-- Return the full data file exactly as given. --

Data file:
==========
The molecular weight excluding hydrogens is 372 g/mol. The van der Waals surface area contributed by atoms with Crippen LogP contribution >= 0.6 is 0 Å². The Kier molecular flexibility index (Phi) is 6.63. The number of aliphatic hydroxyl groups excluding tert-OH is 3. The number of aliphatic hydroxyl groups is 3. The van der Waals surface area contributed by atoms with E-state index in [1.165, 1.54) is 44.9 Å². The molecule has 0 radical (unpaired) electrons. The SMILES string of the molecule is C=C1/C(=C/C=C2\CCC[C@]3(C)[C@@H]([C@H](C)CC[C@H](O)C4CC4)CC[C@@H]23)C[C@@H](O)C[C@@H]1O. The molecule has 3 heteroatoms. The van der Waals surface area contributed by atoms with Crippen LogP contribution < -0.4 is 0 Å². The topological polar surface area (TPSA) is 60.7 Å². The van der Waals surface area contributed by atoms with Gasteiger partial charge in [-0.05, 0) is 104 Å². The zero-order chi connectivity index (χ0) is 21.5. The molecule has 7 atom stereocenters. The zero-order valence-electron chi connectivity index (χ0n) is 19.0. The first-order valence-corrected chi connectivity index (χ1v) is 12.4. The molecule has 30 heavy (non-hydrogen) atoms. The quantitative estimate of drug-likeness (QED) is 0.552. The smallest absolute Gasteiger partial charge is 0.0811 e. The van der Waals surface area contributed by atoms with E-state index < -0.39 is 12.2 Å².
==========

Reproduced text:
The molecular weight excluding hydrogens is 372 g/mol. The van der Waals surface area contributed by atoms with Crippen LogP contribution >= 0.6 is 0 Å². The Kier molecular flexibility index (Phi) is 6.63. The number of aliphatic hydroxyl groups excluding tert-OH is 3. The number of aliphatic hydroxyl groups is 3. The van der Waals surface area contributed by atoms with E-state index in [1.165, 1.54) is 44.9 Å². The molecule has 0 radical (unpaired) electrons. The SMILES string of the molecule is C=C1/C(=C/C=C2\CCC[C@]3(C)[C@@H]([C@H](C)CC[C@H](O)C4CC4)CC[C@@H]23)C[C@@H](O)C[C@@H]1O. The molecule has 3 heteroatoms. The van der Waals surface area contributed by atoms with Crippen LogP contribution < -0.4 is 0 Å². The topological polar surface area (TPSA) is 60.7 Å². The van der Waals surface area contributed by atoms with Gasteiger partial charge in [-0.05, 0) is 104 Å². The zero-order chi connectivity index (χ0) is 21.5. The molecule has 7 atom stereocenters. The zero-order valence-electron chi connectivity index (χ0n) is 19.0. The first-order valence-corrected chi connectivity index (χ1v) is 12.4. The molecule has 30 heavy (non-hydrogen) atoms. The quantitative estimate of drug-likeness (QED) is 0.552. The smallest absolute Gasteiger partial charge is 0.0811 e. The van der Waals surface area contributed by atoms with E-state index < -0.39 is 12.2 Å².